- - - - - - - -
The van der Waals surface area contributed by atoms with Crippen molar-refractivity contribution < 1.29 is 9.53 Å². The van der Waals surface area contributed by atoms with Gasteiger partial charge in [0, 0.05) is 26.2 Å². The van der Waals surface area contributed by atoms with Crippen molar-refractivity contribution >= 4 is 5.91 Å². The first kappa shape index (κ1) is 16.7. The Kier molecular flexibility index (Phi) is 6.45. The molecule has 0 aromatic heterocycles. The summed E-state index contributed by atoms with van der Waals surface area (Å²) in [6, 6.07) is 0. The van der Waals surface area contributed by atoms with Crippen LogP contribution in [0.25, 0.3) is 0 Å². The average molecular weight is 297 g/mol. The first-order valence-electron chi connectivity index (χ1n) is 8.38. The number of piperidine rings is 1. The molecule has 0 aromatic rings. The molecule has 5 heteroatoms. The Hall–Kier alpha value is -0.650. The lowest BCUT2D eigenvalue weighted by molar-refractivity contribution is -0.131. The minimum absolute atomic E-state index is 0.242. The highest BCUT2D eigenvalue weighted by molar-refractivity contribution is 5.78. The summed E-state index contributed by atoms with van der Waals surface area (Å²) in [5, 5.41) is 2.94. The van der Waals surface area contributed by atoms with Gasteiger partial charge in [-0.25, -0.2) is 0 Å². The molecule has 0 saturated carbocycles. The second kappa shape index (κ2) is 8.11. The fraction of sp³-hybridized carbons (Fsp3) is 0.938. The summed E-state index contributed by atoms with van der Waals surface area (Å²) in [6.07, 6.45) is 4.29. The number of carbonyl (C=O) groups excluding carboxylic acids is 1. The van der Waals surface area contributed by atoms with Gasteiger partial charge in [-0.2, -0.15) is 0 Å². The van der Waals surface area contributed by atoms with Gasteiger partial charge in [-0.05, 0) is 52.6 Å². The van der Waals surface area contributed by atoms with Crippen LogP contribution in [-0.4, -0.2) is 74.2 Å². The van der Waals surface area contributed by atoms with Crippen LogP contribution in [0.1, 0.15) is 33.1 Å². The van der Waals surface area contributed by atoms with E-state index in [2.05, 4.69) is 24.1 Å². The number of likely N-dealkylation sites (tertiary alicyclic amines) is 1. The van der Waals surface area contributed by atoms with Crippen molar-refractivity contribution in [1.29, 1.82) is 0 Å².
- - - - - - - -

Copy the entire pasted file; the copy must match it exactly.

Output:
The van der Waals surface area contributed by atoms with Crippen molar-refractivity contribution < 1.29 is 9.53 Å². The van der Waals surface area contributed by atoms with Gasteiger partial charge in [0, 0.05) is 26.2 Å². The van der Waals surface area contributed by atoms with Crippen molar-refractivity contribution >= 4 is 5.91 Å². The first kappa shape index (κ1) is 16.7. The Kier molecular flexibility index (Phi) is 6.45. The molecule has 0 aromatic heterocycles. The summed E-state index contributed by atoms with van der Waals surface area (Å²) in [6, 6.07) is 0. The van der Waals surface area contributed by atoms with Crippen LogP contribution in [0.25, 0.3) is 0 Å². The average molecular weight is 297 g/mol. The first-order valence-electron chi connectivity index (χ1n) is 8.38. The number of piperidine rings is 1. The molecule has 0 aromatic rings. The molecule has 5 heteroatoms. The Hall–Kier alpha value is -0.650. The lowest BCUT2D eigenvalue weighted by molar-refractivity contribution is -0.131. The minimum absolute atomic E-state index is 0.242. The highest BCUT2D eigenvalue weighted by molar-refractivity contribution is 5.78. The summed E-state index contributed by atoms with van der Waals surface area (Å²) in [5, 5.41) is 2.94. The van der Waals surface area contributed by atoms with Gasteiger partial charge in [-0.25, -0.2) is 0 Å². The molecule has 0 saturated carbocycles. The second kappa shape index (κ2) is 8.11. The fraction of sp³-hybridized carbons (Fsp3) is 0.938. The summed E-state index contributed by atoms with van der Waals surface area (Å²) in [6.07, 6.45) is 4.29. The number of carbonyl (C=O) groups excluding carboxylic acids is 1. The van der Waals surface area contributed by atoms with Gasteiger partial charge in [-0.2, -0.15) is 0 Å². The van der Waals surface area contributed by atoms with Gasteiger partial charge in [-0.05, 0) is 52.6 Å². The van der Waals surface area contributed by atoms with Crippen LogP contribution in [-0.4, -0.2) is 74.2 Å². The van der Waals surface area contributed by atoms with Crippen LogP contribution in [0.1, 0.15) is 33.1 Å². The van der Waals surface area contributed by atoms with E-state index in [2.05, 4.69) is 24.1 Å². The number of likely N-dealkylation sites (tertiary alicyclic amines) is 1. The van der Waals surface area contributed by atoms with Crippen molar-refractivity contribution in [1.29, 1.82) is 0 Å².